Have you ever caught yourself walking to the beat of a song you’ve got playing? If so, you’ll probably vibe pretty hard with Hi-Fi Rush. I’ve put a few hours into Tango Gameworks’ rhythm-action game, and I’m delighted at how satisfying it is to gel with a game that more or less asks you to dance with your enemies even as you mow through them. While it’s an accessible action game for the rhythmically challenged, since I come from a musical background, it feels especially rewarding to lose myself in its pulsating rhythms.
Hi-Fi Rush—which you can play today on Xbox Game Pass, by the way—stars Chai, a cyborg rockstar wannabe who was mistakenly outfitted with a chest-mounted MP3 player similar to but legally distinct from an old iPod. Since that wasn’t part of the plan, the company that gave him his cybernetic upgrade wants to scrap him as a defect, but like Kiki Dee before him, Chai’s got the music in him and it’s affecting every robot sent to disassemble him. Now, he fights with a guitar and swings, slashes, jumps, and dashes to the beat of the music in his chest.
As a retired musician, Hi-Fi Rush taps into every rhythmic and melodic tendency I have. Where similar games like Devil May Cry were reliant on visual cues to time attacks and dodges, I was able to get through several of Chai’s scraps by feeling the beat of whichever song Tango Gameworks set the level or boss fight to. Though you’re actively rewarded for keeping in time with the music, no matter when you input your light or heavy attacks, Chai is built to land these swings on the beat, and his enemies are too. It’s so satisfying to feel out my movements and attacks in an action game like a freeform improv dance where every strike and dodge feels like it’s adding to an orchestra of movement and sound.
Some of my favorite moments in Hi-Fi Rush came as I picked up on musicality in the action, such as when Peppermint, Chai’s gun-toting companion, times her shots to perfectly fire in the triplets of a measure no matter when I summon her into a fight. The beat of the music is pulsing through every action and animation in the game, and watching the design of an action game intersect with sounds of its songs has made it joyful and emotionally expressive in a way that I think will resonate with musicians, especially.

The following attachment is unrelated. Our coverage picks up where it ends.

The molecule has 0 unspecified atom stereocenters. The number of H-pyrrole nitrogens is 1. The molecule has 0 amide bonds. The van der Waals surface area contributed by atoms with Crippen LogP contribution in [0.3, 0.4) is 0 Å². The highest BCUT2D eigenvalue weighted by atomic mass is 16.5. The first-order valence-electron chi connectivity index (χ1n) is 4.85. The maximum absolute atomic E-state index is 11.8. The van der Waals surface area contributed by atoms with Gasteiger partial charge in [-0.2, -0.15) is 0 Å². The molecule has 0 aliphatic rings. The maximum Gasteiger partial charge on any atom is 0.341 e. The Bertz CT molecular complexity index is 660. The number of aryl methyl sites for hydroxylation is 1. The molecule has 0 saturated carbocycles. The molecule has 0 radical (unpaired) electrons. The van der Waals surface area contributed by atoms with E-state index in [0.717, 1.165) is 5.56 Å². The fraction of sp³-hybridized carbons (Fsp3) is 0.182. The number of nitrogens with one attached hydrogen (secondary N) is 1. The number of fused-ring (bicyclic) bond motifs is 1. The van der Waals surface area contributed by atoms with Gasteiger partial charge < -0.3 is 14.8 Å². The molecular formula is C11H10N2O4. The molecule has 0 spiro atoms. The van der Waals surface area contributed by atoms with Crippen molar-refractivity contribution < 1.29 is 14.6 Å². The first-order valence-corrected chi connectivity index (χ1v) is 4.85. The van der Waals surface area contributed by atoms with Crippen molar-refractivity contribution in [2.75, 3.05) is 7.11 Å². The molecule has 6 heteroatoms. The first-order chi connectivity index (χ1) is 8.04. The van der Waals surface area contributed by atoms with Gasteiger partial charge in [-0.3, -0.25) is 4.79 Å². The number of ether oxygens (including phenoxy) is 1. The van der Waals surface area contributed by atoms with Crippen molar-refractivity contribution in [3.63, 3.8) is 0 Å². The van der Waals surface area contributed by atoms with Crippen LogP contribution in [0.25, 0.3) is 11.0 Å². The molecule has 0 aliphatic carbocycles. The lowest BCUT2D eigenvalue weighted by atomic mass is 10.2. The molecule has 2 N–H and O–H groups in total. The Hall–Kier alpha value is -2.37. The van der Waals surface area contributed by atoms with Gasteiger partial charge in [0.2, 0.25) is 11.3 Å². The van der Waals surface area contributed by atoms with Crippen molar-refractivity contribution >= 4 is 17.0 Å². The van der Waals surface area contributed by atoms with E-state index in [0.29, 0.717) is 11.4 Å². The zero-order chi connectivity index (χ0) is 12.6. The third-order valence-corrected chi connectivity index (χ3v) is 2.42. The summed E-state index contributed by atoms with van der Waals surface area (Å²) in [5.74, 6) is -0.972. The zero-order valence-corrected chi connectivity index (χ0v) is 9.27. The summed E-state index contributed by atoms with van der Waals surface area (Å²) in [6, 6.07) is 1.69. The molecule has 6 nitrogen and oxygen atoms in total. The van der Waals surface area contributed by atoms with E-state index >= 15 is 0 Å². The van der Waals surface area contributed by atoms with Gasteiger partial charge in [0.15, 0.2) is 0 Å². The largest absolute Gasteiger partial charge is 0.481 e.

G/O Media may get a commission
Up to 40% off
Samsung Smart TVs
Vivid colors and deep blacks
It’s Oscar season which means it’s time to binge all the nominations before the big day. Why not enjoy these pieces of art on a new TV from our friends at Samsung?
Along with some bopping originals in its soundtrack, Hi-Fi Rush also has a selection of licensed tracks that Chai fights to, which are pretty singular in their genre. There are some great picks here; Nine Inch Nails makes two appearances with “1,000,000″ and “The Perfect Drug.” The Black Keys’ “Lonely Boy” is heard in the opening, but hasn’t made a gameplay appearance as far as I’ve gotten, and I dig that song, so I hope it shows up again later. The Prodigy, The Joy Formidable, and other names are also featured, and all the songs are great, I think I would have just been interested to see more genre variety. But given the slapstick rocker vibe of the game and its main character, perhaps these are just the best fit tonally.
While I think musicians will get the most out of it, Hi-Fi Rush is still pretty accommodating for players who might consider themselves musically challenged. The fights all play out to the rhythm of the music, but the player isn’t actively required to press buttons in time with it. Chai and his enemy’s animations all execute to the beat, but folks who feel like they’ve got two left feet can still rely on visual cues to keep up and excel in a fight. The game doesn’t punish you for not playing on the beat, but does actively reward you for doing so. Each fight and overall level is scored based on your timing, and if you want higher scores, you’ll have to swing your guitar in time with the music. Thankfully, Tango Gameworks has implemented visual elements like a metronome to help. It might not be enough for everyone, but the game at least has an awareness that some people dance like your uncle does at weddings, and might need some more accommodations.
I’m still pretty early in HI-Fi Rush, but there’s something kind of magical about every fight feeling like it could be choreographed on a piece of sheet music. It excels in style and humor, has some great musical picks, and despite being a rhythm game, it doesn’t lose sight of the depth and skill that you need to play an action game. I’m excited to keep going and see where Chai’s silly story takes me.